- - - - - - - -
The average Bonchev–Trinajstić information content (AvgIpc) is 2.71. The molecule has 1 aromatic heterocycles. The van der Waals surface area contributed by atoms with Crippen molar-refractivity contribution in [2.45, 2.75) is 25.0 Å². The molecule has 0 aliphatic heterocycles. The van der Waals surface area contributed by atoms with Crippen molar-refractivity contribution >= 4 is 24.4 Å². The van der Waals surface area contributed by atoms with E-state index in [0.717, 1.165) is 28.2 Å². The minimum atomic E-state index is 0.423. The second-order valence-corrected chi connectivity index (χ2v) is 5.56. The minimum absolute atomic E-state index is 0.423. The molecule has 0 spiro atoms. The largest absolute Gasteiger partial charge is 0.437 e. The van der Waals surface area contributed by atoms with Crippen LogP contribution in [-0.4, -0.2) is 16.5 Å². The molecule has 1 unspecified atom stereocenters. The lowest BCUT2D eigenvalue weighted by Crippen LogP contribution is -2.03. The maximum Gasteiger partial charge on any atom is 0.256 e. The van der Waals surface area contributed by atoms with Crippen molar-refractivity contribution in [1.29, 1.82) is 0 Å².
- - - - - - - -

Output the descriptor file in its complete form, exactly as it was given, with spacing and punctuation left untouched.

The average Bonchev–Trinajstić information content (AvgIpc) is 2.71. The molecule has 1 aromatic heterocycles. The van der Waals surface area contributed by atoms with Crippen molar-refractivity contribution in [2.45, 2.75) is 25.0 Å². The molecule has 0 aliphatic heterocycles. The van der Waals surface area contributed by atoms with Crippen molar-refractivity contribution >= 4 is 24.4 Å². The van der Waals surface area contributed by atoms with E-state index in [0.717, 1.165) is 28.2 Å². The minimum atomic E-state index is 0.423. The second-order valence-corrected chi connectivity index (χ2v) is 5.56. The minimum absolute atomic E-state index is 0.423. The molecule has 0 spiro atoms. The largest absolute Gasteiger partial charge is 0.437 e. The van der Waals surface area contributed by atoms with Crippen LogP contribution in [-0.4, -0.2) is 16.5 Å². The molecule has 1 unspecified atom stereocenters. The lowest BCUT2D eigenvalue weighted by Crippen LogP contribution is -2.03. The maximum Gasteiger partial charge on any atom is 0.256 e. The van der Waals surface area contributed by atoms with Crippen molar-refractivity contribution in [1.29, 1.82) is 0 Å².